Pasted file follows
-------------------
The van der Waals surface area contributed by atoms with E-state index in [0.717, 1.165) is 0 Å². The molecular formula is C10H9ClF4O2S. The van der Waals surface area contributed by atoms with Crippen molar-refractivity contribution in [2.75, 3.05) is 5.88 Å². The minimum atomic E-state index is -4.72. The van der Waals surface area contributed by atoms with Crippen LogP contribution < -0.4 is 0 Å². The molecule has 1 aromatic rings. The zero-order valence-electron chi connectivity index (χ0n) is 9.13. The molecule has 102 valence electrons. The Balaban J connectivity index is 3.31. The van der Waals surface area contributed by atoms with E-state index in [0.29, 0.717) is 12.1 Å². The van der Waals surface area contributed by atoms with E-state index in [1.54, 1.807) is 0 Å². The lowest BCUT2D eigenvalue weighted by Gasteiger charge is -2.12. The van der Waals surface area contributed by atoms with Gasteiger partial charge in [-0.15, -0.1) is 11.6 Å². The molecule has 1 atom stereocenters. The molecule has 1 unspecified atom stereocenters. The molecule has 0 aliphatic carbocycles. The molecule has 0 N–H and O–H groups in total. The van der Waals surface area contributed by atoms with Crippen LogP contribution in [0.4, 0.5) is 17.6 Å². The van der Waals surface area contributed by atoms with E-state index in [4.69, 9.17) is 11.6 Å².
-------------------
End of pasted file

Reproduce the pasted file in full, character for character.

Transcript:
The van der Waals surface area contributed by atoms with E-state index in [0.717, 1.165) is 0 Å². The molecular formula is C10H9ClF4O2S. The van der Waals surface area contributed by atoms with Crippen molar-refractivity contribution in [2.75, 3.05) is 5.88 Å². The minimum atomic E-state index is -4.72. The van der Waals surface area contributed by atoms with Crippen LogP contribution < -0.4 is 0 Å². The molecule has 1 aromatic rings. The zero-order valence-electron chi connectivity index (χ0n) is 9.13. The molecule has 102 valence electrons. The Balaban J connectivity index is 3.31. The van der Waals surface area contributed by atoms with E-state index in [0.29, 0.717) is 12.1 Å². The van der Waals surface area contributed by atoms with E-state index in [1.54, 1.807) is 0 Å². The lowest BCUT2D eigenvalue weighted by Gasteiger charge is -2.12. The van der Waals surface area contributed by atoms with Gasteiger partial charge in [-0.15, -0.1) is 11.6 Å². The molecule has 1 atom stereocenters. The molecule has 1 unspecified atom stereocenters. The molecule has 0 aliphatic carbocycles. The molecule has 0 N–H and O–H groups in total. The van der Waals surface area contributed by atoms with Crippen LogP contribution in [0.4, 0.5) is 17.6 Å². The van der Waals surface area contributed by atoms with E-state index in [4.69, 9.17) is 11.6 Å².